Hypertension, albuminuria and fatal stroke long after acute coronary syndrome – the ABC study on acute coronary syndrome

Hypertension, albuminuria and fatal stroke long after acute coronary syndrome – the ABC study on acute coronary syndrome

4th International Conference on Hypertension & Healthcare

September 10-11, 2018 | Zurich, Switzerland



Giuseppe Berton1, Rocco Cordiano2, Fiorella Cavuto3, Heba T Mahmoud4, Mattia asquinucci4 and Beatrice Segafedo4


Conegliano General Hospital, Conegliano, Italy2
Adria General Hospital, Adria, Italy3
Bassano del Grappa General Hospital, Bassano del Grappa, Italy4
ABC Study on Heart Disease Association, Italy


Statement of the Problem:


Systolic blood pressure (SBP) is a well-known important predictor of stroke risk. Likewise, there is a significant and independent association between microalbuminuria and subsequent stroke risk.



The purpose of this study is to assess the combined effect of hypertension and microalbuminuria on the risk of fatal stroke in patients with acute coronary syndrome (ACS) through 17 years of follow–up.

Methodology & Theoretical Orientation:


The present study includes 589 patients with AMI enrolled in three intensive coronary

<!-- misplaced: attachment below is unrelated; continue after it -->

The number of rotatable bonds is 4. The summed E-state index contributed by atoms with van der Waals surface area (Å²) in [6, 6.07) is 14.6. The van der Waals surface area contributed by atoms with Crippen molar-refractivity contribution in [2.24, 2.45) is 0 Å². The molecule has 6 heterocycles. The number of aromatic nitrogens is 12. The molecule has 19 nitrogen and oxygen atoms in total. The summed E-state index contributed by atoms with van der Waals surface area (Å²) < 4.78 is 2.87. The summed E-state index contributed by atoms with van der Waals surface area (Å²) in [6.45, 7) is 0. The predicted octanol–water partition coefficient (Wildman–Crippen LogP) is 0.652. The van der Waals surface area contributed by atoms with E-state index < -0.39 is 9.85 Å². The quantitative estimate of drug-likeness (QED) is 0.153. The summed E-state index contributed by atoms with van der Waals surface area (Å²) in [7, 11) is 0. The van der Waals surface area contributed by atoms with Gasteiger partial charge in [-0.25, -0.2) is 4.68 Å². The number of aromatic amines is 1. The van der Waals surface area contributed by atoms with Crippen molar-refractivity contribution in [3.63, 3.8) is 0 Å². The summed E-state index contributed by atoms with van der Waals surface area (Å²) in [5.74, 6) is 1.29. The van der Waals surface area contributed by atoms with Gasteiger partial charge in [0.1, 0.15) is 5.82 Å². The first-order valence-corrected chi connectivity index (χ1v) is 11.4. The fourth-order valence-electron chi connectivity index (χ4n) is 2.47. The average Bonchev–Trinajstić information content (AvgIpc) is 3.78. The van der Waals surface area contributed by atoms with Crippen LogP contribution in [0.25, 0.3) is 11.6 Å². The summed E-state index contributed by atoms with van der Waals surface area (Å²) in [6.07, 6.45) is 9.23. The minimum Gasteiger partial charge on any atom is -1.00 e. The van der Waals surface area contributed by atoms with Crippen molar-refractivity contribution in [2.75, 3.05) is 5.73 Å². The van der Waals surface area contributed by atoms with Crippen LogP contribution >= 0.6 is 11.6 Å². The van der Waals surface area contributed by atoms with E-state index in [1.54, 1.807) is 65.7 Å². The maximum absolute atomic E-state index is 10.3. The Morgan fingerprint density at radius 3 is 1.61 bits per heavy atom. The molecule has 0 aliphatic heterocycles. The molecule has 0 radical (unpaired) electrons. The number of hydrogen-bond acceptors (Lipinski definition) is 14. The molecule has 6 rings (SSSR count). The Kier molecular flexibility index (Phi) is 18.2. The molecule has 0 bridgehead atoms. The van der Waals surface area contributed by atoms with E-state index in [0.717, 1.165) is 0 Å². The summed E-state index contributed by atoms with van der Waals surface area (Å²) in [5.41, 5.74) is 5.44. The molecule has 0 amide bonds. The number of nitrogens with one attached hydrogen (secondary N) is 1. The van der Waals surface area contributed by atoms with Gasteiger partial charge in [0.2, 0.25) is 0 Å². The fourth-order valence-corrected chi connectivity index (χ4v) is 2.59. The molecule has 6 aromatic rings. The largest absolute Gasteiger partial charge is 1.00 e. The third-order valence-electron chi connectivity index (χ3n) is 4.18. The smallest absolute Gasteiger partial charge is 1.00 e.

care units and discharged alive. Baseline, clinical and laboratory data were recruited within the first 7 days of hospitalization. We used a competitive risk regression models to assess the risk of developing fatal stroke. Analyses were made using STATA 14.



After discharge, 33 (5.6%) of the patients developed fatal stroke (FS), comparing them to the patients who didn’t; there was no significant difference in the clinical characteristics except that they were significantly older (mean age was 72.5±7.8 vs. 65.3±11.9 years, p=0.0007) and more frequently hypertensive patients (67% vs. 46% p=0.02). In patients with FS, 3rd day
albumin-creatinine ratio (ACR) values were significantly higher (p=0.001) and microalbuminuria was more prevalent 55% vs. 32%, (p=0.004). At univariable competitive risks regression; hypertensive patients had higher risk of develop FS, hazard ratio (HR)=2.3 (95% CI=1.1–4.7) p=0.02. Similar HRs were observed after an adjusted model for age gender and hospital site was set HR=2.1 (95% CI=1.0–4.4) p=0.04. In the adjusted model, patients with both hypertension and microalbuminuria showed an independent risk association for developing FS than patients with neither, HR=3.6 (95% CI=1.3–10.3) p=0.01.

Conclusion & Significance:


This study, show that the combination of hypertension and microalbuminuria is associated with a greater risk of development of fatal stroke long after ACS, independently of the degree of heart failure and other confounders.


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